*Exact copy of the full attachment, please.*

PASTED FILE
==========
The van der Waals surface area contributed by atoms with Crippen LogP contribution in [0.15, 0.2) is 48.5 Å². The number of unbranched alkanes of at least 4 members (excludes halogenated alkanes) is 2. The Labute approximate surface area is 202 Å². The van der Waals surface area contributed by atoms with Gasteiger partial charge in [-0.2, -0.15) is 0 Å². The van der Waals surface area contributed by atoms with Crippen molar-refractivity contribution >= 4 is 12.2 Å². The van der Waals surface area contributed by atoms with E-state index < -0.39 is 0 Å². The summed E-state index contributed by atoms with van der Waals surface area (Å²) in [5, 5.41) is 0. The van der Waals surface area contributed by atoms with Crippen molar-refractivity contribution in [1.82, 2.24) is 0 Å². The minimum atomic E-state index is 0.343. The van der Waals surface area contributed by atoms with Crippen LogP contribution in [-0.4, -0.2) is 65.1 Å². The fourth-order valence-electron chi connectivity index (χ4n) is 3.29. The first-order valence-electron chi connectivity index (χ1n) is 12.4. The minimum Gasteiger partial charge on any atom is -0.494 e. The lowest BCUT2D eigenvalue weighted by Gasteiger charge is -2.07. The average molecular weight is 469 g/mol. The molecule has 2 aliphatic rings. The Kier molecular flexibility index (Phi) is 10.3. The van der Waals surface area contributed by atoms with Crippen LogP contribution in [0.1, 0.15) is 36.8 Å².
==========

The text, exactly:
The van der Waals surface area contributed by atoms with Crippen LogP contribution in [0.15, 0.2) is 48.5 Å². The number of unbranched alkanes of at least 4 members (excludes halogenated alkanes) is 2. The Labute approximate surface area is 202 Å². The van der Waals surface area contributed by atoms with Gasteiger partial charge in [-0.2, -0.15) is 0 Å². The van der Waals surface area contributed by atoms with Crippen molar-refractivity contribution >= 4 is 12.2 Å². The van der Waals surface area contributed by atoms with E-state index < -0.39 is 0 Å². The summed E-state index contributed by atoms with van der Waals surface area (Å²) in [5, 5.41) is 0. The van der Waals surface area contributed by atoms with Crippen molar-refractivity contribution in [1.82, 2.24) is 0 Å². The minimum atomic E-state index is 0.343. The van der Waals surface area contributed by atoms with Crippen LogP contribution in [-0.4, -0.2) is 65.1 Å². The fourth-order valence-electron chi connectivity index (χ4n) is 3.29. The first-order valence-electron chi connectivity index (χ1n) is 12.4. The minimum Gasteiger partial charge on any atom is -0.494 e. The lowest BCUT2D eigenvalue weighted by Gasteiger charge is -2.07. The average molecular weight is 469 g/mol. The molecule has 2 aliphatic rings. The Kier molecular flexibility index (Phi) is 10.3. The van der Waals surface area contributed by atoms with Crippen LogP contribution in [0.1, 0.15) is 36.8 Å².